John Redwood’s Lecture, All Souls College, Oxford (Slide 1)
‘The great western inflation should lead to changes at the Central Banks’
26 May 2023
11:00 – 12:30
All Soul College, Old Library, Oxford
Inflation, Consumer Price Index 2020-2023 (Slide 2)
The inflation rates demonstrate that whilst all countries faced dearer energy from the war in Ukraine, the 3 western countries faced inflation peaking at five times target whilst the two Asian majors kept inflation near the 2% target
Central Bank interest rates 2020-23 (Slide 3)
The Bank of Japan kept interest rates very low throughout, enforced by their policy of Yield Curve control
The Peoples Bank of China kept rates around 4% throughout, with some small cuts as the economy slowed
The other 3 took rates down to around zero, held them there, and then pushed them up sharply after inflation had risen to several times target
Japan and China kept money growth to similar levels that applied before covid lockdowns.
The 3 western Banks stimulated rapid growth in money and credit over the covid period
Quantitative easing and tightening (Slide 6)
The US, UK and Euro area undertook substantial QE 2020 to 2022. All three started Quantitative tightening 2022-23.
China undertook neither Japan continued with Quantitative easing throughout
The Chinese critique of the Fed and ECB (Slide 7)
It opposes “launching a deluge of strong stimulus policies “ that bring about asset bubbles, excessive investment or debt escalation
Aims to keep the size of its balance sheet stable to avoid inflation and to keep financial strength to be able to act as lender of last resort.
“held meetings to analyse the money and credit situation”
Has a target to grow money and credit in line with nominal GDP growth, and to keep inflation around 2%.
Shows a graph comparing the growth of the Fed and ECB balance sheets with the stability of its own
The defence of the leading western central banks (Slide 8)
– They claim they are independent of government
– They forecast inflation and target it directly based on their forecasts
– Their forecast of inflation is based on assessments of capacity utilisation, with special emphasis on levels of unemployment
– They claimed they needed to undertake QE when they hit zero on rates
Are these banks independent? (Slide 9)
– Changes at Federal reserve Board on change of President
– US twin mandate of employment and inflation
– UK Bank of England requires Chancellor to approve all bond changes, and to underwrite all QE/QT transactions
-ECB “will do whatever it takes” to ensure the survival of the Euro and the union scheme
Why did these western banks get their inflation forecasts so wrong? (Slide 10)
– They take a national rather than an international view of pressures, yet capacity includes imports
– Unemployment is not necessarily a proxy for capacity utilisation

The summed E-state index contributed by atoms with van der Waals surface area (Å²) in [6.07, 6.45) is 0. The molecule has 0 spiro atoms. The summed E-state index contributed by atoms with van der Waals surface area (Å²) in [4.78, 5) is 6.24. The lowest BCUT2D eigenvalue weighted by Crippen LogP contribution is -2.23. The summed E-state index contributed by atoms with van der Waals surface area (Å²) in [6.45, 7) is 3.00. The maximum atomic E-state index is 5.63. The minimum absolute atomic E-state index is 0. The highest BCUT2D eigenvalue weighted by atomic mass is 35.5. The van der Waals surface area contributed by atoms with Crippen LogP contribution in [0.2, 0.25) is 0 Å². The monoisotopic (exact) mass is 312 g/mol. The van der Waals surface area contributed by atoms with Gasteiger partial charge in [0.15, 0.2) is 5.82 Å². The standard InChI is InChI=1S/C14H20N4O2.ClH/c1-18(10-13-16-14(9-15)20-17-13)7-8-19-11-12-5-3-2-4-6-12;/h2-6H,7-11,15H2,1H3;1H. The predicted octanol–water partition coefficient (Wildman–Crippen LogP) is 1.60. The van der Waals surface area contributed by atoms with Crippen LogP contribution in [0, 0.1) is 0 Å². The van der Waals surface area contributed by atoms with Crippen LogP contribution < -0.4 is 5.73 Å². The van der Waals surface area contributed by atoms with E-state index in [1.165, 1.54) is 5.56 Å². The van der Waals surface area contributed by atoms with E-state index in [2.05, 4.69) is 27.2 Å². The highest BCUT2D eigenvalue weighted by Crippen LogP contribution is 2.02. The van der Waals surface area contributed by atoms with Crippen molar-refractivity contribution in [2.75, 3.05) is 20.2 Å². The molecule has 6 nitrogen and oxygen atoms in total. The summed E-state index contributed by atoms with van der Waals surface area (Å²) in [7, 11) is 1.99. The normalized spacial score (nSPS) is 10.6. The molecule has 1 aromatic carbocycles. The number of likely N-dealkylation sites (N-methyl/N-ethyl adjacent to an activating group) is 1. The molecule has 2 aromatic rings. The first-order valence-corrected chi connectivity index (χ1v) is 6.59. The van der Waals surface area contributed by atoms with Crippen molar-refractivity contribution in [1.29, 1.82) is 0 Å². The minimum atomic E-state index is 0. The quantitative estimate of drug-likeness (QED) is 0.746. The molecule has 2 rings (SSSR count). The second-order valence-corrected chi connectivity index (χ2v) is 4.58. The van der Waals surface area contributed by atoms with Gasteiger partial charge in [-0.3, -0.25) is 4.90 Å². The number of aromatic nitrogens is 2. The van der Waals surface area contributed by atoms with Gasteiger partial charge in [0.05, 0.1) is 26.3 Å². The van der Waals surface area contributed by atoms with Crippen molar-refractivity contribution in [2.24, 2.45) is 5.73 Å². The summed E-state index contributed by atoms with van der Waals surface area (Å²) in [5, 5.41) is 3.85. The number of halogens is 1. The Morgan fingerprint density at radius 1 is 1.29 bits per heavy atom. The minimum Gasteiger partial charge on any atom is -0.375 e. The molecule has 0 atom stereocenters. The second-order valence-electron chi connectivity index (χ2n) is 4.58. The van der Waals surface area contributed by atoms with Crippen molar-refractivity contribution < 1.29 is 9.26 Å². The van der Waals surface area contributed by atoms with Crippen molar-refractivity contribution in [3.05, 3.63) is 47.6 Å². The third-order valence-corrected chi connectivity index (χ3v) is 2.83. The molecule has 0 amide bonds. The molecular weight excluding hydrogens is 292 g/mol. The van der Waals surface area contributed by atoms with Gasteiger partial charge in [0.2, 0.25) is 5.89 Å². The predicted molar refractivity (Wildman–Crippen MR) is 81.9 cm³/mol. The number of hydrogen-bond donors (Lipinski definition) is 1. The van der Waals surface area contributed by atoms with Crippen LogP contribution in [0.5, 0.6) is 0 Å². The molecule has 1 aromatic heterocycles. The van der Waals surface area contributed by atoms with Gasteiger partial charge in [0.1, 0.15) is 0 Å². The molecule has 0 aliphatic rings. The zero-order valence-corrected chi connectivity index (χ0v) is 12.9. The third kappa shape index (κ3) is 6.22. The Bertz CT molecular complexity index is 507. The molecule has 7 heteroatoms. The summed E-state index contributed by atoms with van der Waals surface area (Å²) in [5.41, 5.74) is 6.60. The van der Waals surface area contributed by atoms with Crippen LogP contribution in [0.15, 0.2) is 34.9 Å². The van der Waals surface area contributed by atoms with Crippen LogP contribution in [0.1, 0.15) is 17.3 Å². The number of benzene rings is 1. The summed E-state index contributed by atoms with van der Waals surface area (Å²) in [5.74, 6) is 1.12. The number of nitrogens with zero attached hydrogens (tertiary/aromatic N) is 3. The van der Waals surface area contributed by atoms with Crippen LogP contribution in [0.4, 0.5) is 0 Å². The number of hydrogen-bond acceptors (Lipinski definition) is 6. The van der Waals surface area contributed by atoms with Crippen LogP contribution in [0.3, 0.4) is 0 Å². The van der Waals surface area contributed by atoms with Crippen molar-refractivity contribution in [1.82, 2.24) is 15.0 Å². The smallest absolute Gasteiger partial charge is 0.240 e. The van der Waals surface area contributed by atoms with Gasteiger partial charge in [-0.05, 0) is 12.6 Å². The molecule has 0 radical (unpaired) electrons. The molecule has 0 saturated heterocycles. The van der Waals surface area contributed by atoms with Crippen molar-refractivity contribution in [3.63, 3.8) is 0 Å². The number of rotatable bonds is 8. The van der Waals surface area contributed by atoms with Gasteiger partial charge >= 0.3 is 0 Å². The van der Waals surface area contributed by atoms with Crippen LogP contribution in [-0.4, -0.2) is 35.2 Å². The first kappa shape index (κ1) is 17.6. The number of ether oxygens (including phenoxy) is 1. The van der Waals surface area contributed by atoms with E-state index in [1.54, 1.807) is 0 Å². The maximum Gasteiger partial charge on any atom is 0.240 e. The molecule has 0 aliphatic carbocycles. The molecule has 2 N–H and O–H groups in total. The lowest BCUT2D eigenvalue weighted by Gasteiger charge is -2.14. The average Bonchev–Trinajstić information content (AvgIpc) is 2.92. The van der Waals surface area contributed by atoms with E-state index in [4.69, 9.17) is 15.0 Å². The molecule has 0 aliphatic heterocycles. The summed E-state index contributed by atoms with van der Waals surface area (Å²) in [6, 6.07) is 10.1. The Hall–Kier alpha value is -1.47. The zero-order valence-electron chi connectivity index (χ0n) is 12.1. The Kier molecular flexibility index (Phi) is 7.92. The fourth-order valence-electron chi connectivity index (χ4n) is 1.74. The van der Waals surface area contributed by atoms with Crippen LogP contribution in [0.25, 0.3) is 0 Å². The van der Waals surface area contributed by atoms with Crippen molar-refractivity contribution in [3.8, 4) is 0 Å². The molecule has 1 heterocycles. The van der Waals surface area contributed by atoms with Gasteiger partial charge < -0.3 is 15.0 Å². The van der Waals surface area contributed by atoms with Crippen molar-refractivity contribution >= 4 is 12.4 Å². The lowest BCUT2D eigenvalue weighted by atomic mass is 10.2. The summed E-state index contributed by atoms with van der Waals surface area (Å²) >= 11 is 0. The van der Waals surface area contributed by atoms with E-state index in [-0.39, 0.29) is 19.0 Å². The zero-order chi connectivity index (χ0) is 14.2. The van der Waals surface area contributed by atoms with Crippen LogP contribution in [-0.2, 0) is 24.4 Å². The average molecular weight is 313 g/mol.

– Judging capacity utilisation is very difficult – the shortage of one small part for a car can prevent production of many vehicles
Is Quantitative easing inflationary? (Slide 11)
– Is designed to inflate the prices of assets
– It created an asset bubble, with dearer bonds spilling over into dearer shares and property
– In due course the extra cash and higher asset values led to more spending and credit
Are there dangers in Quantitative tightening? (Slide 12)
– Silicon Valley Bank brought down by weakness in the bond market
– UK LDI funds became distressed shortly after the announcement of QT and falls in gilt market
– QT is deflationary, just as QE is inflationary
Why did 3 central banks want to lose so much money in bonds? (Slide 13)
– The central banks bought up more and more bonds at excessively high prices. They then increased interest rates, signalled the wish to see bonds lower and then started selling bonds at a loss.
– The Fed says it will just put the losses on its balance sheet. They do not matter. It can always create money for its needs, however much it has lost
– The Bank of England says the Treasury/taxpayers have to reimburse it for all losses to avoid weakness on its balance sheet -The ECB says 80% of the losses will be owned by the member states Central Banks, subordinate institutions under the ECB in the system of Euro area CBs.
Quantitative tightening (Slide 14)
Federal Reserve Board
-Took its balance sheet from $3.759 tn in August 2019 to a peak of $8.965 tn in April 2011. ( plus 138%)
-Now at $8.593 tn, up from $8.339 tn in March 2023.
European Central Bank
– Has an accumulated bond holding of Euro 3.23 tn under its Asset Purchase Programme, and Euro 1.71 tn under its Pandemic Purchase Programme.
– Balance sheet Euro 7.7 tn
Bank of England
– Reached a peak holding of £895bn. Added £450 bn over covid period.
– Ran down holdings by £38bn Feb to September 2022 from repayments. Now undertaking an £80 bn a year QT programme.
– Bank balance sheet current £1.05 tn
Bank of England inflation (Slide 15)
– May 2021 forecast 2% inflation in two years time if kept rates at 0.1% with Quantitative easing – outturn 10%
– May 2022 forecast 2% inflation in two years time with rates at 1% rising to 2.5%
– May 2023 forecast 2% inflation in two years time with rates at 4.5% and a major Quantitative tightening programme
Bank of England economic forecasts and models (Slide 16)
– The Bank sets out to predict inflation by forming a view of capacity in the economy and using a concept of capacity utilisation to assess whether the economy is running hot or cold. – – Unemployment is a crucial proxy for the judgement of capacity utilisation.
– The concept is based around the UK national economy. It finds it difficult to handle the international dimension in a very open economy which allows the UK to access global capacity for many items.
– It dos not take into account the impact on demand and prices of credit growth supplementing incomes.
– It fails to report or comment on money and credit growth